5 Signs that your coffee marketing is a little too decaf.

June 25, 2013 by

one coffee bean in cupMarketing is like serving up a never-ending feast. And you’re the chef.

What you serve had better be tasty, nutritious and fresh. And guess what…you can’t just serve up just one meal and then go home. This is a never ending feast. Your customers want tasty, nutritious and fresh food every day!

What’s true for food is also true for marketing.

Serving up bland, uninformative and stale marketing and content won’t win you any prizes or customers. Do that and you’re on the road to decaf marketing.

And if you’re not sure whether your marketing is decaf or not, here are 5 signs to watch out for.

Decaf Moment #1: Photos of your coffees or coffee brewers are all shot against a white background

I get it. I understand the need for some shots against white backgrounds for use on your own catalog pages and on external sites like Amazon. However, that doesn’t mean that all your product photos should be shot like this.

Unless your coffee bag labels or your brewers are amazing enough to find a home in a museum of modern art, they need more than a white background to appeal to prospective customers. A plain shot of a bag of beans is about as enticing as shot of...well, a paper bag.

Why not takes some photos that give your products some context? On a kitchen counter, at the roaster, on a cupping table at a coffee farm, in a coffee shop.

People don’t to spend money on plastic appliances and bags of beans. They spend money for other reasons, ranging from convenience to a love of the coffee-making experience.

Decaf Moment #2: You think an online product sales page with a bland photo and a few words of description is enough to close the sale

Get the photo right and you’re maybe half way there. Now for the words.

On most product pages online, whether for brewers or beans, the text is simply descriptive. It’s all about the facts and the features. This brewer has an 8-cup water reservoir. This coffee comes from Colombia.

That’s it? Really?

You don’t think there is a more powerful way to use language…to hook your readers and make them feel a deep desire to buy your products over any others?

No stories to tell? No videos to share? No growers or roasters to interview? No customer feedback? No pairing suggestions with meals or pastries?

Decaf Moment #3: You don’t keep in touch with your buyers through an e-newsletter or social media

If you sell coffee, you’re lucky. Coffee is addictive. People buy coffee every week of every month, year after year. They can buy your coffees, or someone else’s.

Don’t you think it’s worth keeping in touch with your buyers on a regular basis?

You can do this with an ongoing series of emails or e-newsletters, a blog, a podcast, social media or even a video blog. Tell stories, share what’s new, feature the customer of the week.

Do this well and you’ll not only hang on to your customers for longer, but you’ll turn some of them into raging fans who will share your message with their friends and colleagues.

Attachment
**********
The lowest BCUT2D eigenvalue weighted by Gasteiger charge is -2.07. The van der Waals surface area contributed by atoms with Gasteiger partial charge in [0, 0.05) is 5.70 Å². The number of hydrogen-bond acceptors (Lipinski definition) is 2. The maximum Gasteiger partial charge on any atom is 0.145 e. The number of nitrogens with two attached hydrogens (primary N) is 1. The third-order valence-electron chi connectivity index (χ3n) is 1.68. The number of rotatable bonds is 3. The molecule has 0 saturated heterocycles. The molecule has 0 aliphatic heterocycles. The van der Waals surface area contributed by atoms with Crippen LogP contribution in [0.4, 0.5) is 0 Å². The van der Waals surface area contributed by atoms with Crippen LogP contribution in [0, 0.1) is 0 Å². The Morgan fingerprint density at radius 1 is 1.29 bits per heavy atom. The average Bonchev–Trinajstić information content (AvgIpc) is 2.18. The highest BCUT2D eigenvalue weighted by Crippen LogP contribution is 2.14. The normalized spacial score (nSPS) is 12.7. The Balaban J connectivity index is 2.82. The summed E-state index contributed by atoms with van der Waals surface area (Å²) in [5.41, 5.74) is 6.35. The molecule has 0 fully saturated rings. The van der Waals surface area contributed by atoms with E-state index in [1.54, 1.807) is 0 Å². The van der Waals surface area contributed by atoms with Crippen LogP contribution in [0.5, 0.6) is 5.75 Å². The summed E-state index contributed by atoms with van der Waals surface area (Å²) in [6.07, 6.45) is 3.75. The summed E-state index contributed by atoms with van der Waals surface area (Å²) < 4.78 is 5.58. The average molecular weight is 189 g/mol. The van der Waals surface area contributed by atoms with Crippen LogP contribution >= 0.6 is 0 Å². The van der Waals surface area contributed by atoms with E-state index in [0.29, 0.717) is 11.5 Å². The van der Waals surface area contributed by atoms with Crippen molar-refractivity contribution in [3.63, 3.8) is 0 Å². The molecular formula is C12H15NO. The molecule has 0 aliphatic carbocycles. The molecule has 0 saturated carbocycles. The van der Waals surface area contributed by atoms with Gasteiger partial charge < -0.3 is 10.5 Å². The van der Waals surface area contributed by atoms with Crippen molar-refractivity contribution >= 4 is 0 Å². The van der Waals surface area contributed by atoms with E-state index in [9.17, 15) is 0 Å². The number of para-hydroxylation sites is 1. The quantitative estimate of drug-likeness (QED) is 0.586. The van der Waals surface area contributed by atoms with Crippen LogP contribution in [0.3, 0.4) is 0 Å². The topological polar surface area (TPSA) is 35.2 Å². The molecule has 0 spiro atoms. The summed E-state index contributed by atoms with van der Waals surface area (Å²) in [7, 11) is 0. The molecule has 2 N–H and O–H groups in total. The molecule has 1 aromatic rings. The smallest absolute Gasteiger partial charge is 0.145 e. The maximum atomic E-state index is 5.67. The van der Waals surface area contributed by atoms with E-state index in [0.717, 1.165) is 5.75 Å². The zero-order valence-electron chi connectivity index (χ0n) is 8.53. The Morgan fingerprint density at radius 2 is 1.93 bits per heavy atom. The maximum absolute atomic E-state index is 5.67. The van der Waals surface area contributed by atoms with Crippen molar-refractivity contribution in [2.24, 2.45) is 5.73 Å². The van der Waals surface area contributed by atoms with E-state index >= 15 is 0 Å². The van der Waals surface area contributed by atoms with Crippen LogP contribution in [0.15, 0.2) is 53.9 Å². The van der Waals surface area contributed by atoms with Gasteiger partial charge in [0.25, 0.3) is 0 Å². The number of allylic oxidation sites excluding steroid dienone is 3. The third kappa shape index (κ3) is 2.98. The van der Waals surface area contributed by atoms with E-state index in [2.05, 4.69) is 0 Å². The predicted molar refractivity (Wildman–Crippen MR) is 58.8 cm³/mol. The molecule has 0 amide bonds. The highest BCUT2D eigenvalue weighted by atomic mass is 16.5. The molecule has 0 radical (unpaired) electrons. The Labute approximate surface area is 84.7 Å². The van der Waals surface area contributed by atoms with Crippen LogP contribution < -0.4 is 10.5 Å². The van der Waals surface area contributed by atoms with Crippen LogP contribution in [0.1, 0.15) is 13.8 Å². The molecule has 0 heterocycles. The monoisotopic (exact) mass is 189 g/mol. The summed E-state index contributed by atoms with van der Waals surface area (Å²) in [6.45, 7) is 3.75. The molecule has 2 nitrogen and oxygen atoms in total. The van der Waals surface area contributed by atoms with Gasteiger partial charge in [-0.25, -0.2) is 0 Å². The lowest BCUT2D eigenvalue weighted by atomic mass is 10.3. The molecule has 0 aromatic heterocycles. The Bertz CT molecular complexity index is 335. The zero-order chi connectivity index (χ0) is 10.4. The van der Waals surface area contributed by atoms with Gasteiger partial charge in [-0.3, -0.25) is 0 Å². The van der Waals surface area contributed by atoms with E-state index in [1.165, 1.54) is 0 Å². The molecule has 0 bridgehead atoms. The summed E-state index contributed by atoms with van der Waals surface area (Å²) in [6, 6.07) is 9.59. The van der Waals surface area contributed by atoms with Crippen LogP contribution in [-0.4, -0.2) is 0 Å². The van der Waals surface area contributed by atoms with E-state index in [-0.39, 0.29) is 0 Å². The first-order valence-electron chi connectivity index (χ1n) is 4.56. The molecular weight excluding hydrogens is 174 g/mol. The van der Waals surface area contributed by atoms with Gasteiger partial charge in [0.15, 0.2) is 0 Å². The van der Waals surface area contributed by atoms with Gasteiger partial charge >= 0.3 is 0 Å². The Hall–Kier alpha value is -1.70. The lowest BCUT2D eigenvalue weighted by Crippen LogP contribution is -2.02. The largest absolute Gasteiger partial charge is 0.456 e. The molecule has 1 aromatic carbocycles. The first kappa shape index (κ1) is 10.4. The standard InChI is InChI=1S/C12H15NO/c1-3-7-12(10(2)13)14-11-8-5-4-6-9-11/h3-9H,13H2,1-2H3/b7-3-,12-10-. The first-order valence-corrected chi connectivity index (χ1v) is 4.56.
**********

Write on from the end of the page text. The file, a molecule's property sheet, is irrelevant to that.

Decaf Moment #4: You push out just one message for all of your prospective buyers, instead of segmenting your market and your messages

Your market is not just a single homogeneous lump of people, all in one place.

Coffee buyers are aged 18, 88 and every age in between. Some are wealthy and some are not. Some just want a cup of joe each morning while others will pay a premium for a single estate coffee.

When selling a single serve coffee maker, the message that will convince a wealthy couple in the 40s to buy isn’t the same as the message you would use to convince a college student.

Also, different geographic areas of the U.S. are not united in agreement over their preferences when it comes to the blend, weight, color and grind of coffee.

If you try messages designed to fit every group, you’ll never hit the nail on the head for any single group.

Decaf Moment #5: You don’t invest in professional copywriting

This ties back to Moment #2. There are two principal types of writing on any ecommerce website. The first is editorial writing. This can be descriptive, it can involve storytelling, it can be about news and announcements. The second typeof writing is copywriting.

Copywriting is about driving sales. Copywriting is what you need on all your product pages. No, it doesn’t need to be full of hype. Smart copywriting is both an art and a science. And online copywriting is a skill all of its own.

And the best online copywriting can make a massive difference to your conversion rates and sales. (I once rewrote the subscription sales page for a major daily newspaper and conversion rates increased by over 400%.)

In other words, if your sales pages are currently being written by editorial or content writers, instead of copywriters, you are likely leaving a huge amount of money on the table.

Wrapping it up…

Marketing specialty coffee and coffee makers is still a relatively young discipline right now. The market is in a state of flux. New players are appearing every day.

The winners will be those who take a more structured and deliberate approach to selling, and make sure there isn’t even a whiff of decaf in either the planning or execution of their marketing.

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